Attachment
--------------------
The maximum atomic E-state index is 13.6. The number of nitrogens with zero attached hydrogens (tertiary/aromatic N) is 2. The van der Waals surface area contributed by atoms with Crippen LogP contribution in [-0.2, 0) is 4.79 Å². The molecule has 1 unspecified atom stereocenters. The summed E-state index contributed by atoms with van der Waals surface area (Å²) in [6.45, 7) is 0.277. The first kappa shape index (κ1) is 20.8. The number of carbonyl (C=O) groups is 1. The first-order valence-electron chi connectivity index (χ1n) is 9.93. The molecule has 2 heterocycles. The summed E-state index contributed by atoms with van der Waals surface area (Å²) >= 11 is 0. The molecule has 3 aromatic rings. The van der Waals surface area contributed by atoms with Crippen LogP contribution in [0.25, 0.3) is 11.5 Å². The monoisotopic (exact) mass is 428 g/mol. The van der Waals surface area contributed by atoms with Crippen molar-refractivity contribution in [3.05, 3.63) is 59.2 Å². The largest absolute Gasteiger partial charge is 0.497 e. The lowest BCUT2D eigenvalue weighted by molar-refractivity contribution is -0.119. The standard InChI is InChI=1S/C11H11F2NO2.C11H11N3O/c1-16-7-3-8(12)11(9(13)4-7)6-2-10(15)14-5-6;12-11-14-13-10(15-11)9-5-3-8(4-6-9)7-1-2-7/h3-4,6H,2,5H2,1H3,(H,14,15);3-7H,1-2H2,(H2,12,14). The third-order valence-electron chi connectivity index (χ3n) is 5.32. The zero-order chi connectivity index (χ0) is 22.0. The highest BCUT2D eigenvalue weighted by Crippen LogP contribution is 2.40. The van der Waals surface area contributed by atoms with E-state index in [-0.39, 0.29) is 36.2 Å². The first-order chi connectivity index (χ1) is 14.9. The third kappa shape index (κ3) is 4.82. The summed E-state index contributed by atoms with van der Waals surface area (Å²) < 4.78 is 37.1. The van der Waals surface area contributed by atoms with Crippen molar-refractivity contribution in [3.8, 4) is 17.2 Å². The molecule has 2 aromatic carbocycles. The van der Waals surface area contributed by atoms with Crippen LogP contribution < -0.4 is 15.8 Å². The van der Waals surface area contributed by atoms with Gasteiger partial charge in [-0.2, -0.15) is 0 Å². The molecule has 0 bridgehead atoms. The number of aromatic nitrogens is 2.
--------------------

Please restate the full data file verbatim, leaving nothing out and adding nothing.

The maximum atomic E-state index is 13.6. The number of nitrogens with zero attached hydrogens (tertiary/aromatic N) is 2. The van der Waals surface area contributed by atoms with Crippen LogP contribution in [-0.2, 0) is 4.79 Å². The molecule has 1 unspecified atom stereocenters. The summed E-state index contributed by atoms with van der Waals surface area (Å²) in [6.45, 7) is 0.277. The first kappa shape index (κ1) is 20.8. The number of carbonyl (C=O) groups is 1. The first-order valence-electron chi connectivity index (χ1n) is 9.93. The molecule has 2 heterocycles. The summed E-state index contributed by atoms with van der Waals surface area (Å²) >= 11 is 0. The molecule has 3 aromatic rings. The van der Waals surface area contributed by atoms with Crippen LogP contribution in [0.25, 0.3) is 11.5 Å². The monoisotopic (exact) mass is 428 g/mol. The van der Waals surface area contributed by atoms with Crippen molar-refractivity contribution in [3.05, 3.63) is 59.2 Å². The largest absolute Gasteiger partial charge is 0.497 e. The lowest BCUT2D eigenvalue weighted by molar-refractivity contribution is -0.119. The standard InChI is InChI=1S/C11H11F2NO2.C11H11N3O/c1-16-7-3-8(12)11(9(13)4-7)6-2-10(15)14-5-6;12-11-14-13-10(15-11)9-5-3-8(4-6-9)7-1-2-7/h3-4,6H,2,5H2,1H3,(H,14,15);3-7H,1-2H2,(H2,12,14). The third-order valence-electron chi connectivity index (χ3n) is 5.32. The zero-order chi connectivity index (χ0) is 22.0. The highest BCUT2D eigenvalue weighted by Crippen LogP contribution is 2.40. The van der Waals surface area contributed by atoms with E-state index in [-0.39, 0.29) is 36.2 Å². The first-order chi connectivity index (χ1) is 14.9. The third kappa shape index (κ3) is 4.82. The summed E-state index contributed by atoms with van der Waals surface area (Å²) < 4.78 is 37.1. The van der Waals surface area contributed by atoms with Crippen molar-refractivity contribution in [3.8, 4) is 17.2 Å². The molecule has 2 aromatic carbocycles. The van der Waals surface area contributed by atoms with Crippen LogP contribution < -0.4 is 15.8 Å². The van der Waals surface area contributed by atoms with Gasteiger partial charge in [-0.2, -0.15) is 0 Å². The molecule has 0 bridgehead atoms. The number of aromatic nitrogens is 2.